At one point, on a balcony above our squad, amongst the very many regular Reaper enemies appeared a Brute – a giant beast of a creature, covered in shields. And he was being defended by a couple of Banshees – flying creatures with crazy-strong barriers cast around them. It was certainly the most epic stage of our twenty minute game. And it forced decent teamwork to get through – there was no way to deal any damage to any of them without our carefully taking out the Brute’s shields, then others piling in to do damage until they were repaired. Meanwhile the Banshees would occasionally have to drop their barriers, allowing a chance to pick away at their health too. Alone, none of us would have scratched them. So their eventual defeat was pretty damned satisfying.
Less satisfying is the complete lack of a sense of progress. Because the level was really a small arena, completing a wave didn’t offer you the reward of moving on, feeling like you’d gotten somewhere. Instead you started a new, more difficult fight pretty much where you already were. And with spare ammo pretty much only in one place, the outer edges of the level became pretty much out of bounds. (I really hope there’s some tweaking of ammo distribution before it’s released. Armed only with a pretty useless spare pop gun, and a shotgun, I could only carry ten bullets at a time, which made for some fairly boring trips back and forth to the ammo bin.)
So yes, everyone gets two weapons. A back-up, and your main. And along with those you have three special abilities. It’s a stripped down version of the regular ME interface, simplified such that it doesn’t require any fiddling at all, which makes sense in a context where you can’t pause the action. Also making life easier, there’s no friendly fire, which is a good job in the frantic mess of bullets, blasts and biotics.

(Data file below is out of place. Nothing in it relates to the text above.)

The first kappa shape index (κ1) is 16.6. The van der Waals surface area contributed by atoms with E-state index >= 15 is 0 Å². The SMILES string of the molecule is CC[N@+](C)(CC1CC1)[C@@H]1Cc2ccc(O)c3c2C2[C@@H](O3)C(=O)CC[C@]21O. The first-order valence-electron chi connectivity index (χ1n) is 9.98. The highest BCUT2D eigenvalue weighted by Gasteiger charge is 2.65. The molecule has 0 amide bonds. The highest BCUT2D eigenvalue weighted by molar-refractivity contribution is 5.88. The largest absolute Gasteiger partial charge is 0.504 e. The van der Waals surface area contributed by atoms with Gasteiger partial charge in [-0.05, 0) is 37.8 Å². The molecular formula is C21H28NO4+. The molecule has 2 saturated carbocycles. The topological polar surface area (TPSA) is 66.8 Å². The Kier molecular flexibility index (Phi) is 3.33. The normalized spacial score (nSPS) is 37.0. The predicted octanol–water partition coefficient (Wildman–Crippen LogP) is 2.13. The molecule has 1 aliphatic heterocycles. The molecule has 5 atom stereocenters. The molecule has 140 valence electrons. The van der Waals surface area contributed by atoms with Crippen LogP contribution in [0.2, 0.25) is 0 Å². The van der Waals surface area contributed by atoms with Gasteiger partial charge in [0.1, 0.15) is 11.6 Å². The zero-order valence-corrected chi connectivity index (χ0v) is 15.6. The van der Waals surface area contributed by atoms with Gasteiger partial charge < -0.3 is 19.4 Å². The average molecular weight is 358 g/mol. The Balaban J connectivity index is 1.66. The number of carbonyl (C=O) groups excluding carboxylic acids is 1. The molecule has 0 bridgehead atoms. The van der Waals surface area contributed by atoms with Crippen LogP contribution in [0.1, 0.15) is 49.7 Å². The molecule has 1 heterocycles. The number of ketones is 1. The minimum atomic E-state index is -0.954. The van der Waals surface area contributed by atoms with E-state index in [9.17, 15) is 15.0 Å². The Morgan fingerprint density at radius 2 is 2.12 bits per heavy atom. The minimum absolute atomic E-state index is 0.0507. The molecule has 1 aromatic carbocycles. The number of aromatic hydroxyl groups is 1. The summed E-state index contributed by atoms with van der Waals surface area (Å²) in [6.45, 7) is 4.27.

Death means you’re out for the rest of the wave, but then rejoin your gang once a new lot of enemies appear from every direction. But should everyone fall, you’re done. We reached something like Wave 13 before eventually the four of us gave up the ghost, my valiant lone effort at the last proving a little futile against quite so many Reapers and no ammo. We were told by the BioWare chap that we’d gotten far further than anyone else that day, which I assumed he says to all the girls and boys until I saw another group uselessly flailing about and dying after four or five. Which is to say, me and the two strangers I sat next to, are best at Galaxy At War.
While you’re individually scored as you play, that’s purely for bragging rights. The score you carry over to your single-player game will be your team’s combined efforts, meaning even if you’re a cack-handed buffoon, you’ll still not have wasted your time. It seems a smart move, but I’m sure will lead to some disgruntled players.
It’s ultimately a pretty meaningless thing. But where the fun comes from is in realising it’s meant to be. It’s popcorn, alongside the square meal of the single-player game (assuming it’s of the same standard as the previous two – we’ve not played anything of the SP game yet.) It’s not going to be the sort of thing people will be playing long after the game’s been released. But it’s certainly an enjoyable time, with its escalating difficulty and arcade sensibilities. Plus, gosh, the game is looking gorgeous.